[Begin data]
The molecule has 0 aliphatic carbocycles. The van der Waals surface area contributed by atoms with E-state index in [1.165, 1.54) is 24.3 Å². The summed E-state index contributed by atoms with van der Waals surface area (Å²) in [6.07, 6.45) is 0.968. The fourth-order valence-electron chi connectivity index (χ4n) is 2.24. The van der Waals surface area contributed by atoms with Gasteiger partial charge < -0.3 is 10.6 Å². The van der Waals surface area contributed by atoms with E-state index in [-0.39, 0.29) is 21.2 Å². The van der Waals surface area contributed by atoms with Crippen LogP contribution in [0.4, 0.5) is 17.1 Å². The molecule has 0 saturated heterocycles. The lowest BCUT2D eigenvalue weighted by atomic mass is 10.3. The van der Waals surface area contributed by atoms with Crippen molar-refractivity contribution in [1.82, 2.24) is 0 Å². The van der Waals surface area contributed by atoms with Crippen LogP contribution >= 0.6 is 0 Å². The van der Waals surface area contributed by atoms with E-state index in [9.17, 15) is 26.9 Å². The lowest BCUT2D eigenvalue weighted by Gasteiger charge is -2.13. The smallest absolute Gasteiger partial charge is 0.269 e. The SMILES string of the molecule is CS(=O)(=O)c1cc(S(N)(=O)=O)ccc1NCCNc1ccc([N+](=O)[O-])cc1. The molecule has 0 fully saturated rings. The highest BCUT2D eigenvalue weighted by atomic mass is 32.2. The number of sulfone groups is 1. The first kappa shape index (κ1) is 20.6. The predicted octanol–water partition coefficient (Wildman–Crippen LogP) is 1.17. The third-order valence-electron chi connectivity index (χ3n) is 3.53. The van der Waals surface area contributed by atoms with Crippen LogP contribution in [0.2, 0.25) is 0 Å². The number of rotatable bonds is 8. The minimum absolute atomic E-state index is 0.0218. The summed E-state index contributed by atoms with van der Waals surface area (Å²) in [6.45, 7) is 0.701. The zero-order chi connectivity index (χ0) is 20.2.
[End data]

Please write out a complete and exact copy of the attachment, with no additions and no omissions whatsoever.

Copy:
The molecule has 0 aliphatic carbocycles. The van der Waals surface area contributed by atoms with E-state index in [1.165, 1.54) is 24.3 Å². The summed E-state index contributed by atoms with van der Waals surface area (Å²) in [6.07, 6.45) is 0.968. The fourth-order valence-electron chi connectivity index (χ4n) is 2.24. The van der Waals surface area contributed by atoms with Gasteiger partial charge < -0.3 is 10.6 Å². The van der Waals surface area contributed by atoms with E-state index in [-0.39, 0.29) is 21.2 Å². The van der Waals surface area contributed by atoms with Crippen LogP contribution in [0.4, 0.5) is 17.1 Å². The molecule has 0 saturated heterocycles. The lowest BCUT2D eigenvalue weighted by atomic mass is 10.3. The van der Waals surface area contributed by atoms with Crippen molar-refractivity contribution in [1.82, 2.24) is 0 Å². The van der Waals surface area contributed by atoms with Crippen LogP contribution >= 0.6 is 0 Å². The van der Waals surface area contributed by atoms with E-state index in [9.17, 15) is 26.9 Å². The lowest BCUT2D eigenvalue weighted by Gasteiger charge is -2.13. The smallest absolute Gasteiger partial charge is 0.269 e. The SMILES string of the molecule is CS(=O)(=O)c1cc(S(N)(=O)=O)ccc1NCCNc1ccc([N+](=O)[O-])cc1. The molecule has 0 fully saturated rings. The highest BCUT2D eigenvalue weighted by atomic mass is 32.2. The number of sulfone groups is 1. The first kappa shape index (κ1) is 20.6. The predicted octanol–water partition coefficient (Wildman–Crippen LogP) is 1.17. The third-order valence-electron chi connectivity index (χ3n) is 3.53. The van der Waals surface area contributed by atoms with Crippen LogP contribution in [0.2, 0.25) is 0 Å². The number of rotatable bonds is 8. The minimum absolute atomic E-state index is 0.0218. The summed E-state index contributed by atoms with van der Waals surface area (Å²) in [6.45, 7) is 0.701. The zero-order chi connectivity index (χ0) is 20.2.